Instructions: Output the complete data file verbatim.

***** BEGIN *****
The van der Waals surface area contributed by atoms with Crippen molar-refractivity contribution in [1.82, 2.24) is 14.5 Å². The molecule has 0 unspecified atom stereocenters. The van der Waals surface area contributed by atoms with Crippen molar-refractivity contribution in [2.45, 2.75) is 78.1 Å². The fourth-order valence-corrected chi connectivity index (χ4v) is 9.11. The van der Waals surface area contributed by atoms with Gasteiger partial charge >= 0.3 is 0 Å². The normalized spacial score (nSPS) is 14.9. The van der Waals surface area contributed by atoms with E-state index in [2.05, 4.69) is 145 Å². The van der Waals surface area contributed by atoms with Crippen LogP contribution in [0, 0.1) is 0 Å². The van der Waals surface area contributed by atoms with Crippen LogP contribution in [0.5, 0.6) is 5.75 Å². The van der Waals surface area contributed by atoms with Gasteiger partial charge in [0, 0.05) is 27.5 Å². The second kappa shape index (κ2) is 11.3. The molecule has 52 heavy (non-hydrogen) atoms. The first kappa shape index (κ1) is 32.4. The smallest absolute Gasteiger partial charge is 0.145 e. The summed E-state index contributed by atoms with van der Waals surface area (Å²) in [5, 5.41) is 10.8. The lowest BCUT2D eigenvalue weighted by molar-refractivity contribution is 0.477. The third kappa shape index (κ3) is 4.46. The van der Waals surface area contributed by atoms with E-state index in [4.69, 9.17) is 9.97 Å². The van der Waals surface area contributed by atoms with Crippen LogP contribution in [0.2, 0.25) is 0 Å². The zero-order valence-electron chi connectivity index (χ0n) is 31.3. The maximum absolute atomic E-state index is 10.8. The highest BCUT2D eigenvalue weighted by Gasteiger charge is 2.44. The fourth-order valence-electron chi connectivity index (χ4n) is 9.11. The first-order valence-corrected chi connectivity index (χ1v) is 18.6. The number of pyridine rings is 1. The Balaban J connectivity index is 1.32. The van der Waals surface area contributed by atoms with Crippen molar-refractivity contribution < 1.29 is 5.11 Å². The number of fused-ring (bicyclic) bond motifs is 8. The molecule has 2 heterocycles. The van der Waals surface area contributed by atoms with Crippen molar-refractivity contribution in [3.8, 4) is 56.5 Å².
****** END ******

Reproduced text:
The van der Waals surface area contributed by atoms with Crippen molar-refractivity contribution in [1.82, 2.24) is 14.5 Å². The molecule has 0 unspecified atom stereocenters. The van der Waals surface area contributed by atoms with Crippen molar-refractivity contribution in [2.45, 2.75) is 78.1 Å². The fourth-order valence-corrected chi connectivity index (χ4v) is 9.11. The van der Waals surface area contributed by atoms with Gasteiger partial charge >= 0.3 is 0 Å². The normalized spacial score (nSPS) is 14.9. The van der Waals surface area contributed by atoms with E-state index in [2.05, 4.69) is 145 Å². The van der Waals surface area contributed by atoms with Crippen LogP contribution in [0, 0.1) is 0 Å². The van der Waals surface area contributed by atoms with Crippen LogP contribution in [0.5, 0.6) is 5.75 Å². The van der Waals surface area contributed by atoms with Gasteiger partial charge in [0, 0.05) is 27.5 Å². The second kappa shape index (κ2) is 11.3. The molecule has 52 heavy (non-hydrogen) atoms. The first kappa shape index (κ1) is 32.4. The smallest absolute Gasteiger partial charge is 0.145 e. The summed E-state index contributed by atoms with van der Waals surface area (Å²) in [5, 5.41) is 10.8. The lowest BCUT2D eigenvalue weighted by molar-refractivity contribution is 0.477. The third kappa shape index (κ3) is 4.46. The van der Waals surface area contributed by atoms with E-state index in [4.69, 9.17) is 9.97 Å². The van der Waals surface area contributed by atoms with Crippen LogP contribution in [0.2, 0.25) is 0 Å². The zero-order valence-electron chi connectivity index (χ0n) is 31.3. The maximum absolute atomic E-state index is 10.8. The highest BCUT2D eigenvalue weighted by Gasteiger charge is 2.44. The fourth-order valence-electron chi connectivity index (χ4n) is 9.11. The first-order valence-corrected chi connectivity index (χ1v) is 18.6. The number of pyridine rings is 1. The Balaban J connectivity index is 1.32. The van der Waals surface area contributed by atoms with Crippen molar-refractivity contribution < 1.29 is 5.11 Å². The number of fused-ring (bicyclic) bond motifs is 8. The molecule has 2 heterocycles. The van der Waals surface area contributed by atoms with Crippen molar-refractivity contribution in [3.8, 4) is 56.5 Å².